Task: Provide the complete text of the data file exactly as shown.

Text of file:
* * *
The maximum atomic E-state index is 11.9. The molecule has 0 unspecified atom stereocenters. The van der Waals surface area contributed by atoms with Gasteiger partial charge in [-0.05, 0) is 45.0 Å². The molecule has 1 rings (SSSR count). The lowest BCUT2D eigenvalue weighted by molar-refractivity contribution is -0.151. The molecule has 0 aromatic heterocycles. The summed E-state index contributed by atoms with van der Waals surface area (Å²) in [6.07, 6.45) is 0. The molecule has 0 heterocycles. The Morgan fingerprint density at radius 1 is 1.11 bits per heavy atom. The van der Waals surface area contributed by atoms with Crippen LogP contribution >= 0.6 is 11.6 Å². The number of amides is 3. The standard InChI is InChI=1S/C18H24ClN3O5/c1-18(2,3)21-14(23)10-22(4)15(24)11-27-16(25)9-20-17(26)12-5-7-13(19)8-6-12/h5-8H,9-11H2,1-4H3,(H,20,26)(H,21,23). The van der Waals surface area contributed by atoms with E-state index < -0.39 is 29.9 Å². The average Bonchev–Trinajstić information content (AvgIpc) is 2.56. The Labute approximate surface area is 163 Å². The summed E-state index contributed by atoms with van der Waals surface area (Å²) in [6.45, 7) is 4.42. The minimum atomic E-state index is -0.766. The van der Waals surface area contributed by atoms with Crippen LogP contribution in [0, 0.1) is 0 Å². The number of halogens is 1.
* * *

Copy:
The maximum atomic E-state index is 11.9. The molecule has 0 unspecified atom stereocenters. The van der Waals surface area contributed by atoms with Gasteiger partial charge in [-0.05, 0) is 45.0 Å². The molecule has 1 rings (SSSR count). The lowest BCUT2D eigenvalue weighted by molar-refractivity contribution is -0.151. The molecule has 0 aromatic heterocycles. The summed E-state index contributed by atoms with van der Waals surface area (Å²) in [6.07, 6.45) is 0. The molecule has 0 heterocycles. The Morgan fingerprint density at radius 1 is 1.11 bits per heavy atom. The van der Waals surface area contributed by atoms with Crippen LogP contribution >= 0.6 is 11.6 Å². The number of amides is 3. The standard InChI is InChI=1S/C18H24ClN3O5/c1-18(2,3)21-14(23)10-22(4)15(24)11-27-16(25)9-20-17(26)12-5-7-13(19)8-6-12/h5-8H,9-11H2,1-4H3,(H,20,26)(H,21,23). The van der Waals surface area contributed by atoms with E-state index < -0.39 is 29.9 Å². The average Bonchev–Trinajstić information content (AvgIpc) is 2.56. The Labute approximate surface area is 163 Å². The summed E-state index contributed by atoms with van der Waals surface area (Å²) in [6.45, 7) is 4.42. The minimum atomic E-state index is -0.766. The van der Waals surface area contributed by atoms with Crippen LogP contribution in [0, 0.1) is 0 Å². The number of halogens is 1.